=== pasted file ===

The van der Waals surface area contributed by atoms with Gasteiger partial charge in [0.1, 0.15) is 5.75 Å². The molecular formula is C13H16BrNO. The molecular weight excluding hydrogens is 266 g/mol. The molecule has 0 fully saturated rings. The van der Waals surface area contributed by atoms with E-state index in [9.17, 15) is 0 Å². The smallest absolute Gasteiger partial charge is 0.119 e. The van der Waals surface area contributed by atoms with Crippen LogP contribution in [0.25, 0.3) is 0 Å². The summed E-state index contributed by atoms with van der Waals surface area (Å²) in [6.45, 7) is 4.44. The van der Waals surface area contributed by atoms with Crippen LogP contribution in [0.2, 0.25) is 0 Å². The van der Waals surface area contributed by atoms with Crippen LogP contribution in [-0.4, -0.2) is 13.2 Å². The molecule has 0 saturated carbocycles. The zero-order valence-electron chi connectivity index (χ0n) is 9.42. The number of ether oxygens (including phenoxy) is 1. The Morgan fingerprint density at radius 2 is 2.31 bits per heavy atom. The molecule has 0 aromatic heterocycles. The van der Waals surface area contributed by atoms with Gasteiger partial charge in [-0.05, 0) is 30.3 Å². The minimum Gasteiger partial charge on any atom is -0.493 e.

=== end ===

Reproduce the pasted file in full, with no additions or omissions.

The van der Waals surface area contributed by atoms with Gasteiger partial charge in [0.1, 0.15) is 5.75 Å². The molecular formula is C13H16BrNO. The molecular weight excluding hydrogens is 266 g/mol. The molecule has 0 fully saturated rings. The van der Waals surface area contributed by atoms with E-state index in [9.17, 15) is 0 Å². The smallest absolute Gasteiger partial charge is 0.119 e. The van der Waals surface area contributed by atoms with Crippen LogP contribution in [0.25, 0.3) is 0 Å². The summed E-state index contributed by atoms with van der Waals surface area (Å²) in [6.45, 7) is 4.44. The van der Waals surface area contributed by atoms with Crippen LogP contribution in [0.2, 0.25) is 0 Å². The van der Waals surface area contributed by atoms with Crippen LogP contribution in [-0.4, -0.2) is 13.2 Å². The molecule has 0 saturated carbocycles. The zero-order valence-electron chi connectivity index (χ0n) is 9.42. The number of ether oxygens (including phenoxy) is 1. The Morgan fingerprint density at radius 2 is 2.31 bits per heavy atom. The molecule has 0 aromatic heterocycles. The van der Waals surface area contributed by atoms with Gasteiger partial charge in [-0.05, 0) is 30.3 Å². The minimum Gasteiger partial charge on any atom is -0.493 e.